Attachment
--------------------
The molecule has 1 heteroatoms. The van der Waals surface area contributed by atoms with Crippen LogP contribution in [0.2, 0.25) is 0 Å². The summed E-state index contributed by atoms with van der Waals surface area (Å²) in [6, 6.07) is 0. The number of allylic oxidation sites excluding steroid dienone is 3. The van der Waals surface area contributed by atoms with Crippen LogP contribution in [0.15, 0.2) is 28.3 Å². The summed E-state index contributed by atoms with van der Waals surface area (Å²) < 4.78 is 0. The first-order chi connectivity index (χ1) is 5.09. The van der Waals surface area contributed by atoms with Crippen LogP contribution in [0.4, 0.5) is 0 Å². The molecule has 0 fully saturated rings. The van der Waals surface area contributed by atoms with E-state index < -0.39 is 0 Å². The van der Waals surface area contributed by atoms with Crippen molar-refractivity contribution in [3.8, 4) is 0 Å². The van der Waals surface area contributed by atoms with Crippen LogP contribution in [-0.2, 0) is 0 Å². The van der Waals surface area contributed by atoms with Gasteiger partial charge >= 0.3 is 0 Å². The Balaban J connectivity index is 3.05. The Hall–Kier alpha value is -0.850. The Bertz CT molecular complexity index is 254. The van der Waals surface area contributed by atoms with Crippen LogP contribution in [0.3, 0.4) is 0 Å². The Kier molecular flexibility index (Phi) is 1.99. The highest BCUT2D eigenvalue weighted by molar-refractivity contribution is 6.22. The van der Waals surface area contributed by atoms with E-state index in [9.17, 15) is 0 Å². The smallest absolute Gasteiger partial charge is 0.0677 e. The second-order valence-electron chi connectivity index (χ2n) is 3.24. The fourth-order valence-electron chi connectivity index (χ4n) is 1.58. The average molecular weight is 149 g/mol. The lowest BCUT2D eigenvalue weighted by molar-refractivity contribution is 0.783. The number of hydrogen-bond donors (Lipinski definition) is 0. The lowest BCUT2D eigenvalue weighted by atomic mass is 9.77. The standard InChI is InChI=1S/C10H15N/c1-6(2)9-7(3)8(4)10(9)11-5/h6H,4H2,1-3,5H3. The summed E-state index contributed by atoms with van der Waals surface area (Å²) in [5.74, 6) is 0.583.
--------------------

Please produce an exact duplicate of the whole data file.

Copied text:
The molecule has 1 heteroatoms. The van der Waals surface area contributed by atoms with Crippen LogP contribution in [0.2, 0.25) is 0 Å². The summed E-state index contributed by atoms with van der Waals surface area (Å²) in [6, 6.07) is 0. The number of allylic oxidation sites excluding steroid dienone is 3. The van der Waals surface area contributed by atoms with Crippen LogP contribution in [0.15, 0.2) is 28.3 Å². The summed E-state index contributed by atoms with van der Waals surface area (Å²) < 4.78 is 0. The first-order chi connectivity index (χ1) is 5.09. The van der Waals surface area contributed by atoms with Crippen LogP contribution in [0.4, 0.5) is 0 Å². The molecule has 0 fully saturated rings. The van der Waals surface area contributed by atoms with E-state index < -0.39 is 0 Å². The van der Waals surface area contributed by atoms with Crippen molar-refractivity contribution in [3.8, 4) is 0 Å². The van der Waals surface area contributed by atoms with Crippen LogP contribution in [-0.2, 0) is 0 Å². The van der Waals surface area contributed by atoms with Gasteiger partial charge >= 0.3 is 0 Å². The Balaban J connectivity index is 3.05. The Hall–Kier alpha value is -0.850. The Bertz CT molecular complexity index is 254. The van der Waals surface area contributed by atoms with Crippen LogP contribution in [0.3, 0.4) is 0 Å². The Kier molecular flexibility index (Phi) is 1.99. The highest BCUT2D eigenvalue weighted by molar-refractivity contribution is 6.22. The van der Waals surface area contributed by atoms with E-state index in [9.17, 15) is 0 Å². The smallest absolute Gasteiger partial charge is 0.0677 e. The second-order valence-electron chi connectivity index (χ2n) is 3.24. The fourth-order valence-electron chi connectivity index (χ4n) is 1.58. The average molecular weight is 149 g/mol. The lowest BCUT2D eigenvalue weighted by molar-refractivity contribution is 0.783. The number of hydrogen-bond donors (Lipinski definition) is 0. The lowest BCUT2D eigenvalue weighted by atomic mass is 9.77. The standard InChI is InChI=1S/C10H15N/c1-6(2)9-7(3)8(4)10(9)11-5/h6H,4H2,1-3,5H3. The summed E-state index contributed by atoms with van der Waals surface area (Å²) in [5.74, 6) is 0.583.